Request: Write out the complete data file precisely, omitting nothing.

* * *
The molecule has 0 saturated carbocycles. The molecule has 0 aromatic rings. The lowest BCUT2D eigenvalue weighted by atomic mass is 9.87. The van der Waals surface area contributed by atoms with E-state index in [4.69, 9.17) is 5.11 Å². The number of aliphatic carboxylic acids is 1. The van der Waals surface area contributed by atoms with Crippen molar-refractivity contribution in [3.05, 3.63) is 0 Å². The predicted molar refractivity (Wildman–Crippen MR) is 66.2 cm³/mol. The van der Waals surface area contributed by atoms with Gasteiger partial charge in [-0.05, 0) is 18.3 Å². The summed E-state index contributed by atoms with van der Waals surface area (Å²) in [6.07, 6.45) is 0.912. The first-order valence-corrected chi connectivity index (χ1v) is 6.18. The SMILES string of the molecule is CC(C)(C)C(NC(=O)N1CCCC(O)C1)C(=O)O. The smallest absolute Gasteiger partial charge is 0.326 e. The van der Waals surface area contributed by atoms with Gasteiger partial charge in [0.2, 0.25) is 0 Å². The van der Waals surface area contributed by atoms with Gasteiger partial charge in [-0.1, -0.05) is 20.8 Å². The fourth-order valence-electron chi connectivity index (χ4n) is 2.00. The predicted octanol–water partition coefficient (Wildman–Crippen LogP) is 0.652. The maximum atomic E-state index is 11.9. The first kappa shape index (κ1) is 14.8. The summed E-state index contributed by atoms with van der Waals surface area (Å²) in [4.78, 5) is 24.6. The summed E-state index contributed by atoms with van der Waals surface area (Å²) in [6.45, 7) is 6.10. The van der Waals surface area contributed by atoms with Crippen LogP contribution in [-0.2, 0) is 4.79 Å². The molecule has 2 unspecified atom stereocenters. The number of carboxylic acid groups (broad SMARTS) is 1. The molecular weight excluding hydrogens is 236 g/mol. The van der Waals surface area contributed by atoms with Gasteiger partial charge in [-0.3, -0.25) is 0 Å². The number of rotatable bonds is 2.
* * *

The molecule has 0 saturated carbocycles. The molecule has 0 aromatic rings. The lowest BCUT2D eigenvalue weighted by atomic mass is 9.87. The van der Waals surface area contributed by atoms with E-state index in [4.69, 9.17) is 5.11 Å². The number of aliphatic carboxylic acids is 1. The van der Waals surface area contributed by atoms with Crippen molar-refractivity contribution in [3.05, 3.63) is 0 Å². The predicted molar refractivity (Wildman–Crippen MR) is 66.2 cm³/mol. The van der Waals surface area contributed by atoms with Gasteiger partial charge in [-0.05, 0) is 18.3 Å². The summed E-state index contributed by atoms with van der Waals surface area (Å²) in [6.07, 6.45) is 0.912. The first-order valence-corrected chi connectivity index (χ1v) is 6.18. The SMILES string of the molecule is CC(C)(C)C(NC(=O)N1CCCC(O)C1)C(=O)O. The smallest absolute Gasteiger partial charge is 0.326 e. The van der Waals surface area contributed by atoms with Gasteiger partial charge in [0.2, 0.25) is 0 Å². The van der Waals surface area contributed by atoms with Gasteiger partial charge in [-0.1, -0.05) is 20.8 Å². The fourth-order valence-electron chi connectivity index (χ4n) is 2.00. The predicted octanol–water partition coefficient (Wildman–Crippen LogP) is 0.652. The maximum atomic E-state index is 11.9. The first kappa shape index (κ1) is 14.8. The summed E-state index contributed by atoms with van der Waals surface area (Å²) in [4.78, 5) is 24.6. The summed E-state index contributed by atoms with van der Waals surface area (Å²) in [6.45, 7) is 6.10. The van der Waals surface area contributed by atoms with Crippen LogP contribution in [-0.2, 0) is 4.79 Å². The molecule has 2 unspecified atom stereocenters. The number of carboxylic acid groups (broad SMARTS) is 1. The molecular weight excluding hydrogens is 236 g/mol. The van der Waals surface area contributed by atoms with Gasteiger partial charge in [-0.3, -0.25) is 0 Å². The number of rotatable bonds is 2.